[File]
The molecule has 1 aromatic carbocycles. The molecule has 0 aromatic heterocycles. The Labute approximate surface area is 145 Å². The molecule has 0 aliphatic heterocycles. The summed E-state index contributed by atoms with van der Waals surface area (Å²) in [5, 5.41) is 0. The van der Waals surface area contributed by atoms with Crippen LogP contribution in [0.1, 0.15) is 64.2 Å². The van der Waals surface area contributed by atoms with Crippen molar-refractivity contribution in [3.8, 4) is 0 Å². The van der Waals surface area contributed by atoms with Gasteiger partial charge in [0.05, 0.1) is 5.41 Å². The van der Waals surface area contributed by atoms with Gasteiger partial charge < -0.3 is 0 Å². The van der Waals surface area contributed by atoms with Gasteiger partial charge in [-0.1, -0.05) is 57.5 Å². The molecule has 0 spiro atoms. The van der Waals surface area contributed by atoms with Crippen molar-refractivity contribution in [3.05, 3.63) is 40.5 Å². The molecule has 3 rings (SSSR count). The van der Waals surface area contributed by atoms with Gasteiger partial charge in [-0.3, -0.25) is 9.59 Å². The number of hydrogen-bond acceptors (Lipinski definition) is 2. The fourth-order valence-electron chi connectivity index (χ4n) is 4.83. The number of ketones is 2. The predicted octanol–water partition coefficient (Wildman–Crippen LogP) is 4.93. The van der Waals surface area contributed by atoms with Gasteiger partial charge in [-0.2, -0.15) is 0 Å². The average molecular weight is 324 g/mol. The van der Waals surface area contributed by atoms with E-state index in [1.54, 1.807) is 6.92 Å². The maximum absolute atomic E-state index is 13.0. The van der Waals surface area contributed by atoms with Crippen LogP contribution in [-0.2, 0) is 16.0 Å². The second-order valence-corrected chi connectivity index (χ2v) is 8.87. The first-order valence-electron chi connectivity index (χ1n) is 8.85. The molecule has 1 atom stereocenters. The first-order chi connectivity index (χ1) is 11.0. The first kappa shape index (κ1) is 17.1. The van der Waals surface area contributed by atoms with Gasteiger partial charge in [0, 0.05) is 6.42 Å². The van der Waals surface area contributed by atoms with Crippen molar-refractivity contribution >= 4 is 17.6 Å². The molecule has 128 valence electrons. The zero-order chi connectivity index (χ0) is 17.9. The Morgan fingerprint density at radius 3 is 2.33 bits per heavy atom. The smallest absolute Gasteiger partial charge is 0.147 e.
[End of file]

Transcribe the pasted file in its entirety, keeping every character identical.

The molecule has 1 aromatic carbocycles. The molecule has 0 aromatic heterocycles. The Labute approximate surface area is 145 Å². The molecule has 0 aliphatic heterocycles. The summed E-state index contributed by atoms with van der Waals surface area (Å²) in [5, 5.41) is 0. The van der Waals surface area contributed by atoms with Crippen LogP contribution in [0.1, 0.15) is 64.2 Å². The van der Waals surface area contributed by atoms with Crippen molar-refractivity contribution in [3.8, 4) is 0 Å². The van der Waals surface area contributed by atoms with Gasteiger partial charge in [0.05, 0.1) is 5.41 Å². The van der Waals surface area contributed by atoms with Gasteiger partial charge < -0.3 is 0 Å². The van der Waals surface area contributed by atoms with Gasteiger partial charge in [-0.1, -0.05) is 57.5 Å². The molecule has 0 spiro atoms. The van der Waals surface area contributed by atoms with Crippen molar-refractivity contribution in [3.05, 3.63) is 40.5 Å². The molecule has 3 rings (SSSR count). The van der Waals surface area contributed by atoms with Gasteiger partial charge in [-0.3, -0.25) is 9.59 Å². The number of hydrogen-bond acceptors (Lipinski definition) is 2. The fourth-order valence-electron chi connectivity index (χ4n) is 4.83. The number of ketones is 2. The predicted octanol–water partition coefficient (Wildman–Crippen LogP) is 4.93. The van der Waals surface area contributed by atoms with Gasteiger partial charge in [-0.2, -0.15) is 0 Å². The average molecular weight is 324 g/mol. The van der Waals surface area contributed by atoms with E-state index in [1.54, 1.807) is 6.92 Å². The maximum absolute atomic E-state index is 13.0. The van der Waals surface area contributed by atoms with Crippen LogP contribution in [-0.2, 0) is 16.0 Å². The second-order valence-corrected chi connectivity index (χ2v) is 8.87. The first-order valence-electron chi connectivity index (χ1n) is 8.85. The molecule has 1 atom stereocenters. The first-order chi connectivity index (χ1) is 11.0. The first kappa shape index (κ1) is 17.1. The van der Waals surface area contributed by atoms with Gasteiger partial charge in [0, 0.05) is 6.42 Å². The van der Waals surface area contributed by atoms with Crippen molar-refractivity contribution >= 4 is 17.6 Å². The molecule has 128 valence electrons. The zero-order chi connectivity index (χ0) is 17.9. The Morgan fingerprint density at radius 3 is 2.33 bits per heavy atom. The smallest absolute Gasteiger partial charge is 0.147 e.